Saturday, February 6, 2010

Pros and Condos

Buying a Condo

Homeownership certainly has a number of benefits, from the tax advantages to the equity you'll build in your property. That said, traditional family homes require maintenance that not everyone is prepared to cope with. If you aren't ready to spend weekends on yard work or home repairs, why not consider buying a condo?

The advantages of owning a condo

As a condo owner, your liability is limited to the interior of your unit – the structure of your building and all exterior spaces are owned communally by the home owners' association (HOA). What this means for you is that the cost of major repairs – like a new roof or new siding – are shared by all the members of the association, instead of falling squarely on your shoulders. You’ll still have to foot the bill for interior improvements and repairs, but the costs will be less than a normal home.

But lower repair bills aren't the only advantage to condo ownership. In addition, your complex may offer community facilities – like a pool, gym or clubhouse – onsite for you to use, free of charge. Your monthly bills may also be lower than single family homes, as shared condo walls cut down on heat and cooling expenses. Condo complexes offer the sense of community that suburbs just don’t offer, as people are a wall or two away.

Cons of Condos

Of course, there are some downsides to condo ownership. Let's take a look at a few of them:

  1. HOA Fees
    Although you aren't responsible for many traditional homeowner tasks, you aren't off the hook altogether. Every month, you'll be required to pay a home owner association fee which goes towards the maintenance of common areas, on top of your mortgage and tax payments. The fee itself depends on the size of the association, and services they offer, but most often, monthly dues are in $ 100 to $ 400 range.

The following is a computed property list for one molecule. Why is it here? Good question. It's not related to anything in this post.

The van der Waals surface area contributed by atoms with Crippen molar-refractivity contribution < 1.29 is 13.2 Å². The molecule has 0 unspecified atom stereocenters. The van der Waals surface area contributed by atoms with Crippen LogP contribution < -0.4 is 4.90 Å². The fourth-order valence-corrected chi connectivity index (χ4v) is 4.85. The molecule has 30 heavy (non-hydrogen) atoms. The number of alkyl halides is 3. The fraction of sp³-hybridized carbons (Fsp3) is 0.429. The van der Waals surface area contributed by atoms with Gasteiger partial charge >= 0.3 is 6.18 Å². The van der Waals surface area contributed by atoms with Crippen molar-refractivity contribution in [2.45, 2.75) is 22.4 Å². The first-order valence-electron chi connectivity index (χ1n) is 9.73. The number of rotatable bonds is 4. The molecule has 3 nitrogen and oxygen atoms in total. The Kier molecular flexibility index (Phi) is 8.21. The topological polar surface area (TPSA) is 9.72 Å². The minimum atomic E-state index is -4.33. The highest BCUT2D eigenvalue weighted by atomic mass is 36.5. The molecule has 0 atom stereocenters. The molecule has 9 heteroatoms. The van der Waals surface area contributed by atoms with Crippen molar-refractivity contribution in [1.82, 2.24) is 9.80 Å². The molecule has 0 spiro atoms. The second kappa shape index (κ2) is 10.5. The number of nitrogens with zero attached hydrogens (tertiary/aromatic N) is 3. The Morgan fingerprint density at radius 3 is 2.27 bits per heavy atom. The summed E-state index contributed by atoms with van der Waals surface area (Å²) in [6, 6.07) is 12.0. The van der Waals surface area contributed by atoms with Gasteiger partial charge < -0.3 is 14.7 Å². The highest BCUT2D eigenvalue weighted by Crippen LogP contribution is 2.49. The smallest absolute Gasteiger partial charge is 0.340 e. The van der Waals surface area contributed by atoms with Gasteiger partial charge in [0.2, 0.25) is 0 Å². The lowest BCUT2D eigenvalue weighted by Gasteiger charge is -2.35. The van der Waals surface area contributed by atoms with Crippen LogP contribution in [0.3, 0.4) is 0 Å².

2. Rules and Regulations
    When you buy a condo, you agree to abide by the rules and covenants set forth by the HOA. This can include how you can decorate your home, acceptable noise levels, and whether you can rent out your condo in the future. Breaking these rules can result in penalties or fines, and a strict HOA board can make your life miserable if you aren't prepared to abide by them. Essentially, if you want the freedom to choose what color you can paint the walls you own, think about buying a condo first.
  3. Future Resale Values
    Traditionally, condos appreciate less in value than single family homes and often take longer on the market to sell. This isn't always the case – condos in desirable neighborhoods can turn over quite quickly – but you should be prepared to wait a little longer than normal when it comes time to sell. If potential resale values are a concern for you, you'll want to do your homework to determine whether a condo or a single family home makes more sense for you.


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